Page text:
The Tenth Amendment of the U.S. Constitution mandates a division of powers between the federal government and the state governments. This means that there are separate judicial systems that deal with different types of cases (or jurisdictions). Generally, the federal court system only has jurisdiction over cases that arise from federal laws, or that affect the entire country or federal government, or certain cases that involve more than one state. The remainder (including most criminal cases) falls under the jurisdiction of state courts.
There are 94 district courts across the country. Some states have only one district (e.g. Massachusetts), while others have more than one (e.g. California has four: Southern, Northern, Eastern, and Central).
Appeals courts, which hear appeals from the district courts, are arranged into regional circuits, each of which has the jurisdiction over a number of district courts. For example, the First Circuit hears appeals of cases from the District of Massachusetts (along with Maine, New Hampshire, Rhode Island, and Puerto Rico), and the Ninth Circuit hears appeals from the four districts of California (plus a number of other states of the west coast).
The Supreme Court is the highest court in the U.S., and hears appeals from both federal and state appeals courts.
State courts have at least two levels of court: the trial court(s), and the appeals court(s). Depending on the state, there may be other types of court. The Massachusetts court system consists of the Trial Courts (which is further divided depending on the type of case), the Appeals Court, and the Supreme Judicial Court.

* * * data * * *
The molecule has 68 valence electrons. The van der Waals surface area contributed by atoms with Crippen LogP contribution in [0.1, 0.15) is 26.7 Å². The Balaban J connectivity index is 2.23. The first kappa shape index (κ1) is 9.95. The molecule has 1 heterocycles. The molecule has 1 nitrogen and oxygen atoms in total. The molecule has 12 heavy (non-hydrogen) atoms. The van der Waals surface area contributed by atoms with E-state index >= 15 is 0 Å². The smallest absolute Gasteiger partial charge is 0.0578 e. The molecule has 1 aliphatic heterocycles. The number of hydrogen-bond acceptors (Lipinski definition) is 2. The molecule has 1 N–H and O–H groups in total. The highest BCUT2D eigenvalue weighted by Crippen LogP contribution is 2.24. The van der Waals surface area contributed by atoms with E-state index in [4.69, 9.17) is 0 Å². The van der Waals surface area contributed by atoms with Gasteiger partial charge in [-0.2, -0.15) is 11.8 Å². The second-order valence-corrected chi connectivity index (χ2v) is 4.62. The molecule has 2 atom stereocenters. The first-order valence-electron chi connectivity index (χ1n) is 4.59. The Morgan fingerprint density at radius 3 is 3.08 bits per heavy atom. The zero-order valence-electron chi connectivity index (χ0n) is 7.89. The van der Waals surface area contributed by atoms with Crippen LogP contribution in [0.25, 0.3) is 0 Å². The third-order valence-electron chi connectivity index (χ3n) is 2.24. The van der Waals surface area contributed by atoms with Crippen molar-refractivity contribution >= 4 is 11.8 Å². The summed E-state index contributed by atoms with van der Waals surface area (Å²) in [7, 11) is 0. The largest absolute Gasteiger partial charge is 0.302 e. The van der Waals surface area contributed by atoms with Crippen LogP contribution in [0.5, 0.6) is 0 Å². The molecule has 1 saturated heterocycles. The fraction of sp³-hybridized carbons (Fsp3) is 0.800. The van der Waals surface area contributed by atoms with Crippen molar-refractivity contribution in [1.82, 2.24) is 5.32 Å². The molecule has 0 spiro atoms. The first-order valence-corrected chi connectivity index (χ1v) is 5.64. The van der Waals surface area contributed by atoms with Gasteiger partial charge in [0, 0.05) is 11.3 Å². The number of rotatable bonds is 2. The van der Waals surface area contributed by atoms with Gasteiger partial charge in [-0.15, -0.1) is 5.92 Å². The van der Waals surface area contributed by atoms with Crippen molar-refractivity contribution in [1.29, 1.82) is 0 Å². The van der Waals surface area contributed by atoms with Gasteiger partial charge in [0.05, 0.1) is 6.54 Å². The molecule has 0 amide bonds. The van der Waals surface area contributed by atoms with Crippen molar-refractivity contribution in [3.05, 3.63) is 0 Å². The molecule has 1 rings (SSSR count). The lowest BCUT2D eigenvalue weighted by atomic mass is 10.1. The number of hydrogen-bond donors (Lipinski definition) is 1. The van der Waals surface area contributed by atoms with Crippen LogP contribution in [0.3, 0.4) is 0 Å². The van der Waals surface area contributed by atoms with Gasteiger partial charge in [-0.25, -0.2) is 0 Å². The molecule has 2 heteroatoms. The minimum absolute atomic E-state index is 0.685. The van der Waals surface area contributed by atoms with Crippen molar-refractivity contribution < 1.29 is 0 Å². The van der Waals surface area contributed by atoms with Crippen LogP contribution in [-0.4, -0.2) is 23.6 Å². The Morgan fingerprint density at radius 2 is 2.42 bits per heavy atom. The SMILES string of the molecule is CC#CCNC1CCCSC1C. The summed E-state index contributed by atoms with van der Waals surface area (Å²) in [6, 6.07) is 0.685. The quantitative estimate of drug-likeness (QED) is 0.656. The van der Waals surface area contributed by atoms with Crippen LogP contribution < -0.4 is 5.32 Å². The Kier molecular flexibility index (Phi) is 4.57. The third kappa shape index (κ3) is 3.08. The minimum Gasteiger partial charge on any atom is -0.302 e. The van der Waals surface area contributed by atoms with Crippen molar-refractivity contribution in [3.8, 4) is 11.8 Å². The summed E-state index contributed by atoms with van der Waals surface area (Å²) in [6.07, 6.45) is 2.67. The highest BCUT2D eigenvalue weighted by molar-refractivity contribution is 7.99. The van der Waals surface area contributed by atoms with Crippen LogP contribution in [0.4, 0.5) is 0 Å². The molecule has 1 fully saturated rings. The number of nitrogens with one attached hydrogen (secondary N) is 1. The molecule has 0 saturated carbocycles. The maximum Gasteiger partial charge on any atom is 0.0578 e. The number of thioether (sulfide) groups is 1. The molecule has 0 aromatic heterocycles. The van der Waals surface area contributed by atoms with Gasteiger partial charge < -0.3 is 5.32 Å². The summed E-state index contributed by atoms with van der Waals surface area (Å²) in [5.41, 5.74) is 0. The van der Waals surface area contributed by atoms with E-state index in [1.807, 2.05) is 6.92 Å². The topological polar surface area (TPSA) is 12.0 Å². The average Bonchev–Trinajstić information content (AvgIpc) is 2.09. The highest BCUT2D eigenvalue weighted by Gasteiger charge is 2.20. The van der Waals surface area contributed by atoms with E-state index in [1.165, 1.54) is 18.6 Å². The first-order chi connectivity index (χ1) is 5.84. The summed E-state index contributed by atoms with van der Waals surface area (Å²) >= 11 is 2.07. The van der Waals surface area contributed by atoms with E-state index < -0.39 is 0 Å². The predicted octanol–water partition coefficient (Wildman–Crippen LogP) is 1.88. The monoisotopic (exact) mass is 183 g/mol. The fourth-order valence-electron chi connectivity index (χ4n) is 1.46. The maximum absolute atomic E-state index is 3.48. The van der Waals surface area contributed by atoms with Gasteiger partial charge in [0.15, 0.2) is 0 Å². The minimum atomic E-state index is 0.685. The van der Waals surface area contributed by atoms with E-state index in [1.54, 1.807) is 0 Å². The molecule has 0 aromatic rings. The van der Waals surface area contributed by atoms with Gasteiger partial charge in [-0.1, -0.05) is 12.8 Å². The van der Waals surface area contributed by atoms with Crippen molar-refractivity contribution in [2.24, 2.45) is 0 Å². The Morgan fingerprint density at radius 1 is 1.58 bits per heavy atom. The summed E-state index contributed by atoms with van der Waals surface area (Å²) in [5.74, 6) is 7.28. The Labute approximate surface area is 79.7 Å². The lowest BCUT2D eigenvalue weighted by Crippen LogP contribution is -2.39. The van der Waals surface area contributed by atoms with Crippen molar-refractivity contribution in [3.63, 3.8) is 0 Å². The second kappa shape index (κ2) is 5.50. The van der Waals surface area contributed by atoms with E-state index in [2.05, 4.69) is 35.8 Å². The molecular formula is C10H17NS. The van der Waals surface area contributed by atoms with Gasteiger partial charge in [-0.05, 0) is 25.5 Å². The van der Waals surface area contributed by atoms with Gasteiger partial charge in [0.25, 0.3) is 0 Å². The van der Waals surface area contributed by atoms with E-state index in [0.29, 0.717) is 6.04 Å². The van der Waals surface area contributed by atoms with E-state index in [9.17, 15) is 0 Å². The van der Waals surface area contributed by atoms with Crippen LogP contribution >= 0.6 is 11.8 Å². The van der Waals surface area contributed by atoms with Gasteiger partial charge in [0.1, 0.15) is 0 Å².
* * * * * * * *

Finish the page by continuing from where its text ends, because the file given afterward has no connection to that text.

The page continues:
The Wikipedia article List of courts in the United States outlines the structure of each state's court.
In addition to general courts, there are a number of specialty courts (or tribunals) that only hear cases in a certain subject matters, for example, tax, bankruptcy, family law, patents, military law, etc.
Trial courts are the first court that will hear the case. These cases are heard on both the facts and the law. Sometimes a jury of peers will be the "triers of fact", who determine whether things happened the way it is claimed and whether someone is guilty (in a criminal trial) or liable (in a civil trial). They may also determine the sentence or damages. The judge is the "trier of law", who determines what laws apply to the situation and how they must be interpreted.
If a decision is appealed it goes to an appellate court. Appellate courts only hear arguments on issues of law; they do not rehear the facts of the case and they do not include new facts. There may be more than one judge hearing an appellate case. A decision of the appellate court could be to affirm the lower court's decision, overturn it (or part of it), or remand (send it back to the lower court for another hearing).